OpenLayers 2.10 – A Beginner’s Guide Book Review

Beginners Guide to OL

I was excited to be able to review a book on what I think is one of my favorite javascript libraries out there. OpenLayers 2.10 Beginner’s Guide has some really good parts and is going to be a good resource for those who want to get started with OpenLayers. There are some major typos and other formatting issues with the ePub version I have that may not be present in the print version (I’m so over killing trees), but prepare to be frustrated if you go the ePub route.

One section of the book that I did think was very valuable was the one on Firebug. It is a good reminder that developing JavaScript applications with only your web browser and notepad is not generally going to be enough.

If you have any experience, this book is probably going to not be of much value as it really is a beginners guide. Developers can probably get up and running quicker using the online docs and examples than this book. That said, it could be a good introduction to anyone wanting to get started with online mapping APIs. A sample chapter is available if you’d like to see if this book is for you.

If there is one thing you can say about the Geo/LI space is that we’ve got a great selection of books to pick from lately. This OpenLayers book is probably no exception to those wanting an integration to OpenLayers. People always ask me what technology should they learn (Should I learn ArcObjects?? – Er no!) and I usually say OpenLayers. If you are the type that likes a book to help them learn how to do something, I’m going to say OpenLayers 2.10 – A Beginner?s Guide is a good choice to get your head around OpenLayers.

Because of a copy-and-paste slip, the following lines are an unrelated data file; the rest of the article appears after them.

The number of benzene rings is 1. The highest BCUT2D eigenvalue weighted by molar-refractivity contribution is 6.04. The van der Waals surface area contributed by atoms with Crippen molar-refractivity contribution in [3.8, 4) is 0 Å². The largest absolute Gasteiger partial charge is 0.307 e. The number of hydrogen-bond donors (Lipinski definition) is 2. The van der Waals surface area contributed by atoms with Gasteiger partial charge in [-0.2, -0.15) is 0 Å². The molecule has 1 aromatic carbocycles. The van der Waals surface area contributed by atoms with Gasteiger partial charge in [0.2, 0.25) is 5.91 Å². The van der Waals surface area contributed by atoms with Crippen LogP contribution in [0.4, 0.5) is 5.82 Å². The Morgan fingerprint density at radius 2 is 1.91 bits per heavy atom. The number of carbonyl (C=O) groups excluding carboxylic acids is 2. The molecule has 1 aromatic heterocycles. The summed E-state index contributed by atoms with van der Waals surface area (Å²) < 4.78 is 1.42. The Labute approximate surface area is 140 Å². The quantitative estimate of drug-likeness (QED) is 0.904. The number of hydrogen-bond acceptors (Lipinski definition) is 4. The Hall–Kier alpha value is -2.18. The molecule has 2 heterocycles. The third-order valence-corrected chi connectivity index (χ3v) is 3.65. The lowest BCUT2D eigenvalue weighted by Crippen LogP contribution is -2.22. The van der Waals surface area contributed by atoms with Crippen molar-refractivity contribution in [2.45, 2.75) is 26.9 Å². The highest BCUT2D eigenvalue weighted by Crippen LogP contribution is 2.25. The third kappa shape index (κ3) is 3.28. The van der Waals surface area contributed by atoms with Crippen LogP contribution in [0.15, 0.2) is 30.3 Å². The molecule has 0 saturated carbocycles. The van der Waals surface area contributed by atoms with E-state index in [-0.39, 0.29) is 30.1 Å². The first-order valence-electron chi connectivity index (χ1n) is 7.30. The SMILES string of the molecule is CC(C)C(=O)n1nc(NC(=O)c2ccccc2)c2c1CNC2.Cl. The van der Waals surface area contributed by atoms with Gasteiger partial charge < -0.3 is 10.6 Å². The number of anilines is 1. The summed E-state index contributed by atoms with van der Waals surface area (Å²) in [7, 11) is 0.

Beginners Guide to OL

I was excited to be able to review a book on what I think is one of my favorite javascript libraries out there. OpenLayers 2.10 Beginner’s Guide has some really good parts and is going to be a good resource for those who want to get started with OpenLayers. There are some major typos and other formatting issues with the ePub version I have that may not be present in the print version (I’m so over killing trees), but prepare to be frustrated if you go the ePub route.

One section of the book that I did think was very valuable was the one on Firebug. It is a good reminder that developing JavaScript applications with only your web browser and notepad is not generally going to be enough.

If you have any experience, this book is probably going to not be of much value as it really is a beginners guide. Developers can probably get up and running quicker using the online docs and examples than this book. That said, it could be a good introduction to anyone wanting to get started with online mapping APIs. A sample chapter is available if you’d like to see if this book is for you.

If there is one thing you can say about the Geo/LI space is that we’ve got a great selection of books to pick from lately. This OpenLayers book is probably no exception to those wanting an integration to OpenLayers. People always ask me what technology should they learn (Should I learn ArcObjects?? – Er no!) and I usually say OpenLayers. If you are the type that likes a book to help them learn how to do something, I’m going to say OpenLayers 2.10 – A Beginner?s Guide is a good choice to get your head around OpenLayers.

Author: James Fee

National GIS/IT Practice Leader at Matrix New World